The circumstances of Barry Cowsill’s death were lost in the fog of Katrina. He stayed in town, reached out to his family on September 1, and his body was identified in a Baton Rouge morgue that December. He had been found in the Mississippi River, but how he got there and what happened in his last days remain a mystery. U.S. 1, a posthumous album includes a photo of one of the artifacts from that period – a sign that was nailed to a tree in Audubon Park that reads, “In honor of Barry Cowsill, a true genius who died on the levee 9-2-05.”
U.S. 1 doesn’t make the case that Cowsill was a genius, but it is a fine reminder that he could take completely conventional pop materials and still make something special. Occasionally he’d work in an odd piece of language (“bivouac”) or an unusual line (“Love is the dying-est word in town”), but songs such as “Chain You Down,” “Little Bit of Lovin’ “ and “Goin’ Home” work with commonplace parts from concept to melody. That he made you care anyway was a testament to his talent, and the urgency in his voice helped a lot.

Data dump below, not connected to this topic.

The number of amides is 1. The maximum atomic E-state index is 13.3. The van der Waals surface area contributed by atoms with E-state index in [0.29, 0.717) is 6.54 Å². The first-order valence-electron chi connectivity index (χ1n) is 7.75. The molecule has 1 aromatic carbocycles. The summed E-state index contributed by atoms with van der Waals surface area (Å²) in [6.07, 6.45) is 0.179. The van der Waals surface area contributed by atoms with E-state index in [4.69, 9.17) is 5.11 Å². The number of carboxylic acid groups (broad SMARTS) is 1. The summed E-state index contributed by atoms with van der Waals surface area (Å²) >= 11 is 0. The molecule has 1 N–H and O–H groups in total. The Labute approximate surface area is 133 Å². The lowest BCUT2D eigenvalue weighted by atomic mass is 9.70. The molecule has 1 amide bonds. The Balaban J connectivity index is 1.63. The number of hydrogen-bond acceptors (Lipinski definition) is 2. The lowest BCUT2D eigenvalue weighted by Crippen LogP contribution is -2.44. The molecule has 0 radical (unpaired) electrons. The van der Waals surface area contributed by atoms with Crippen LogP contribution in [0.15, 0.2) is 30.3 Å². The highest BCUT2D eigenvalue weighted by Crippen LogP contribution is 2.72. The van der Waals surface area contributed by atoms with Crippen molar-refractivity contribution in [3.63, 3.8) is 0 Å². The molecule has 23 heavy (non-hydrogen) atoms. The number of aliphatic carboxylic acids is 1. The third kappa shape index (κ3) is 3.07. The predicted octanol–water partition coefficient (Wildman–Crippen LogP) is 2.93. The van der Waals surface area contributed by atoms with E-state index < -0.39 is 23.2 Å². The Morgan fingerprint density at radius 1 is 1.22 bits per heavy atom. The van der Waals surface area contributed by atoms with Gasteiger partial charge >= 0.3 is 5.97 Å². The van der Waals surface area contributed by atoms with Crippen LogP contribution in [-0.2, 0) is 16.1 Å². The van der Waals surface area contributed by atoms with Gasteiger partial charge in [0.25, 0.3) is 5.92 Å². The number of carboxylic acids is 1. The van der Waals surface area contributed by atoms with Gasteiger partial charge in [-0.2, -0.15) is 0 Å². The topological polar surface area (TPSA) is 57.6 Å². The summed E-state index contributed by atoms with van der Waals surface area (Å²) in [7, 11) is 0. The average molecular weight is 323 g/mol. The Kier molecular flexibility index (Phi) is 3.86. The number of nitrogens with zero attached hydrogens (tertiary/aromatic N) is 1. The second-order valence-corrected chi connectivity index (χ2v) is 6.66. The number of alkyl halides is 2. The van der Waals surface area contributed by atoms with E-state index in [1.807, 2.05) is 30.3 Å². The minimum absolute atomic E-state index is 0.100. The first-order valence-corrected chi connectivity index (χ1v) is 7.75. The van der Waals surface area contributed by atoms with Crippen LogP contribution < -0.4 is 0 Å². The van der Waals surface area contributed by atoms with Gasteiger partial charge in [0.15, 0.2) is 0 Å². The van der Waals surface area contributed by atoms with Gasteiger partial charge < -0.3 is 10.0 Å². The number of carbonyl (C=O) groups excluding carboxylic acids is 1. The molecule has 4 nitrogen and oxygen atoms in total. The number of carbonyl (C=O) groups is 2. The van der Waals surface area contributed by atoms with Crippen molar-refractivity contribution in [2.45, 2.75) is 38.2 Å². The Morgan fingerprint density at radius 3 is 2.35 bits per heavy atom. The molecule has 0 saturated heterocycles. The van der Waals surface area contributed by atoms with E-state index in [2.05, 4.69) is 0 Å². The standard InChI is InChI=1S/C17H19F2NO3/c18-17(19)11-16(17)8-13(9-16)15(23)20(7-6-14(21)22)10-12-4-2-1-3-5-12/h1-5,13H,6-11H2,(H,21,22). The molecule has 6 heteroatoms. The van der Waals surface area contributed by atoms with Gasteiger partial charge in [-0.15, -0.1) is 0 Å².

U.S. 1 also suggests that Cowsill wasn’t a fast writer. Over half of the songs had been recorded before, six of them on As Is from 2001, and while the versions aren’t markedly different, the band is more sympathetic on As Is. His songs were written so that his voice and guitar did most of the work, but the U.S. 1 band does little more than follow him, which means the tracks sound like good demos. Still, they’re good songs and good demos. Until someone gets A. Is back in print, it’s nice to have something to document Cowsill’s art in the final stages of his life.